Fresh fish is always touted as being good for us. Between the lean protein source and the heart-healthy omega-3 fatty acids, salmon is a virtual super food. The problem is that traditional methods of salmon farming are dirty. I’m talking disgusting. Sea lice, algae blooms and alien species problems (yes, you read that right) are just three of the environmental issues involved in farmed salmon. Most of the salmon farms around the globe consist of open net farming in calm oceanic bays. Salmon live in salt water, but travel to fresh water regions to spawn, because they’re fancy like that. But in these farms, the salmon are all squished together into giant nets, where they—and other nasty organisms—grow until they’re harvested.
If you have any experience with lice, you know all about how quickly they spread. You send your kid off to school one day with a completely clean scalp and the next day she’s got a full head of itchy little bugs that you have to pick out (by hand) before she can go back to school. Yes, I’ve dealt with this insanely frustrating reality of public school.
Anyway, sea lice are just as gross as head lice, and as their land-based counterparts, sea lice occur naturally. Normally, this doesn’t cause a problem for aquatic life. The lice travel with the currents, attaching to fish when they encounter them and dying when they don’t. In a salmon farm, though, these little critters have ample hosts at their disposal and they flourish exponentially. You can guess what happens when a few of these little guys get adventurous and head to the surrounding waterways. That’s right, they infect nearby fish at an unnatural rate. Sea lice even kill off the young recently hatched salmon that have not yet developed their protective scales. Salmon is typically treated with medicines that, in turn, are consumed but us when we eat the fish. And we wonder why we are all developing antibiotic resistance.
Algae blooms are also a direct effect of salmon farming. Ever heard of akashiwo algae? How about “red tide?” Yeah, I know you’ve heard of that one. Salmon farming produces a disproportionate amount of algae—from all the salmon poo that feeds it—to produce harmful algae blooms that are toxic to humans and aquatic life alike. According to the Coastal Alliance for Aquaculture Reform (CAAR), 260 tonnes (that’s close to 287 tons here in the US) of farmed Atlantic salmon died from algae blooms at one farm in Klentu, British Columbia, in 2007. That’s just the salmon massacre at one farm. What a waste!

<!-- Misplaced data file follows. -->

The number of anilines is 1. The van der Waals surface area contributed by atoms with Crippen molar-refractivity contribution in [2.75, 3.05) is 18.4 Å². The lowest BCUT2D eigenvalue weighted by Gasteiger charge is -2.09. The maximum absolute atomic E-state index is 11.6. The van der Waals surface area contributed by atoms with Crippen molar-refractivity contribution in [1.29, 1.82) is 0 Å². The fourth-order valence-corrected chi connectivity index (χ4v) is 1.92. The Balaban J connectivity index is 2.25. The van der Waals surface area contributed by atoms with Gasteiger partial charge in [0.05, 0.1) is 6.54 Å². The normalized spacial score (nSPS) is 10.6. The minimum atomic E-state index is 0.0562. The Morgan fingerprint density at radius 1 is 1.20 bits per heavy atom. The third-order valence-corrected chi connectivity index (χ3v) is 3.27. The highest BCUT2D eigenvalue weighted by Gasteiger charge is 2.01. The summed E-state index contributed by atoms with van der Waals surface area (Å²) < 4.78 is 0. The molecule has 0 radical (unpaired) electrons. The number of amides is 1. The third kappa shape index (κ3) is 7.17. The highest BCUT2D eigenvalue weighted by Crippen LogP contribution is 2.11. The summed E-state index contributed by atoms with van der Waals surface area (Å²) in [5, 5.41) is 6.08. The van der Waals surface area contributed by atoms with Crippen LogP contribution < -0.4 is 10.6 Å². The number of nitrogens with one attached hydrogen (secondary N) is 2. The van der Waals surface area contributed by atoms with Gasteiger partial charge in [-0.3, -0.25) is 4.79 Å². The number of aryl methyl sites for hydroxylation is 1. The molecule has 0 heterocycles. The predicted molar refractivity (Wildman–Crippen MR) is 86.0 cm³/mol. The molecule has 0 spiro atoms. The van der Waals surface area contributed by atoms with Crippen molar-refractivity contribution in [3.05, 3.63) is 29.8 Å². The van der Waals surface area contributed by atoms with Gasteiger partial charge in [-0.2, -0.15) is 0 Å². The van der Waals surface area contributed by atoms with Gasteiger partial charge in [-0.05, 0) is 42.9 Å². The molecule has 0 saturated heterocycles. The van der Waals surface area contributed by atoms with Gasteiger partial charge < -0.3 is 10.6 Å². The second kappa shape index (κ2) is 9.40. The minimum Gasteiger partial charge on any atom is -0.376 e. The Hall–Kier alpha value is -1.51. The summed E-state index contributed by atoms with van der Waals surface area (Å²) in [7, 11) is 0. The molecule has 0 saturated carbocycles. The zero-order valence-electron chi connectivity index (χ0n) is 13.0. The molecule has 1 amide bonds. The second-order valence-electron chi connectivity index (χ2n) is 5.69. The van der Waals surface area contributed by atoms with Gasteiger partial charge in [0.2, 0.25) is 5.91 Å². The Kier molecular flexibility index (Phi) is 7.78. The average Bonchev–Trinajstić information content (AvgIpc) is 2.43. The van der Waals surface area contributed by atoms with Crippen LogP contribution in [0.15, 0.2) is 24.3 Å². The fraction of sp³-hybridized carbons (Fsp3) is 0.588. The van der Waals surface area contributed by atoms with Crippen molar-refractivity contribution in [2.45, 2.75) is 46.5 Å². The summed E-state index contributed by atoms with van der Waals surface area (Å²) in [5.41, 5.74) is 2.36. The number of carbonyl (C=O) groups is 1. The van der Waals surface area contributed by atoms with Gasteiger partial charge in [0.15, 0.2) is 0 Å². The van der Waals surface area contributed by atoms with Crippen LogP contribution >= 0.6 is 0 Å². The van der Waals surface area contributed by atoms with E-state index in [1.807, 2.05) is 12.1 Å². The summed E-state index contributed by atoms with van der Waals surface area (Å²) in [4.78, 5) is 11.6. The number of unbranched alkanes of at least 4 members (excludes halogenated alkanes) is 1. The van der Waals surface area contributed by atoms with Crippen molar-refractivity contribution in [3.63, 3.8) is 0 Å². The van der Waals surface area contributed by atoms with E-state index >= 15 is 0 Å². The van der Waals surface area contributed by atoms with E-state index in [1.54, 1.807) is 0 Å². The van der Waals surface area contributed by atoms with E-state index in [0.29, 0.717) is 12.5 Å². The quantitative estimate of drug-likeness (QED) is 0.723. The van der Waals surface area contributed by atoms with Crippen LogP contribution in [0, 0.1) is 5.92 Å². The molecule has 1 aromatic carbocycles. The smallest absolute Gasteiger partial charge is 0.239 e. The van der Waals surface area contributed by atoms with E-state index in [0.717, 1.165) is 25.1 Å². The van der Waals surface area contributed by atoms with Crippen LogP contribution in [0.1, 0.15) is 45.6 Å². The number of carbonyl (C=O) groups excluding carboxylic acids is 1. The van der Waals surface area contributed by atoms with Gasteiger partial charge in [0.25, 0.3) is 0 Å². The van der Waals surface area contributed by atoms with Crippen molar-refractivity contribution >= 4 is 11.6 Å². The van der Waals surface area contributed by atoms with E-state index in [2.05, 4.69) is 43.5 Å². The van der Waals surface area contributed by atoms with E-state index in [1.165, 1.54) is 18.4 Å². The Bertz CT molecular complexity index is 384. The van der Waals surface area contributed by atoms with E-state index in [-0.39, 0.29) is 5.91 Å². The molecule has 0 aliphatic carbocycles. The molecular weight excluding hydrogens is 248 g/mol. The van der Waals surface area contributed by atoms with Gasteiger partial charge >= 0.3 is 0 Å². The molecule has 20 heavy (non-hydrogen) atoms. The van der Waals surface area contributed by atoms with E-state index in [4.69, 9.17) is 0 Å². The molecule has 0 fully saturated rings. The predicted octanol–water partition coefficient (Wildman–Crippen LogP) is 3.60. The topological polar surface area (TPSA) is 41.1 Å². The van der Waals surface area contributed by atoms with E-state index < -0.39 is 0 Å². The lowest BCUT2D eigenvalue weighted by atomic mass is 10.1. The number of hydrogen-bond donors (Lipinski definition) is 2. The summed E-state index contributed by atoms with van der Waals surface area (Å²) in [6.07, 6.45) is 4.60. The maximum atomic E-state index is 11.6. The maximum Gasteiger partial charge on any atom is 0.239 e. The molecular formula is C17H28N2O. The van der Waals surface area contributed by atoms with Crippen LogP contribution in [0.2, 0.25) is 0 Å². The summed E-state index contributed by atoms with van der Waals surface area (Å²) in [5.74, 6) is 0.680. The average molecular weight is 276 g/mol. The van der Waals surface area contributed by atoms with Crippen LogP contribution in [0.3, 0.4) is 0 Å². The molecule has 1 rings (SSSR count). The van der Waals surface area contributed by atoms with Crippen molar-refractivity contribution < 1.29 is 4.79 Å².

As for the alien species that I mentioned earlier, they’re not as sci-fi as you might think. They are still a problem. Some farms opt to raise Atlantic salmon in Pacific waters. I realize this might not seem like a bad idea, but it is. Sometimes salmon transform into escape artists and are somehow able to hit the waves for freer waters. This is fine if the salmon is in its native ocean, but if we have stronger Atlantic salmon in the Pacific, this causes competition between the types of fish for food and breeding waters. Basically, this creates an environment for natural selection where it wouldn’t happen on its own. The native fish die out because the new, alien fish take over their territory.
But it’s not all dire. The Global Salmon Initiative is now taking steps to clean the industry up. Aquaculture—the farming of shellfish and sea fish—is a larger industry than the beef industry worldwide, if you can believe that. The organization, established by farmed salmon producers, understands that the growing global population needs to be fed and the salmon industry is a large part of that. They also understand the need to produce food in a sustainable manner in order to leave the world’s oceans in good shape for future generations. Through zone management strategies and generation-specific growing areas, the GSI is implementing methods to reduce sea lice growth. Instead of treating infested fish with medicine, cleaner fish are introduced to naturally eliminate the pests.
The GSI is also working towards revamping the feeding practices employed in salmon farms. Right now, feed consists of the finite sources of fishmeal and fish oil. This is the primary reason that the industry is un-sustainable. Working alongside the United Nations’ Food and Agricultural Organization, the GSI is developing sustainable methods of feed production. So for now, the industry is still a dirty one, but that’s changing. What’s also exciting is that other industries—namely shrimp, cocoa and palm oil producers—are stepping in to do the same to improve their own methods towards sustainability.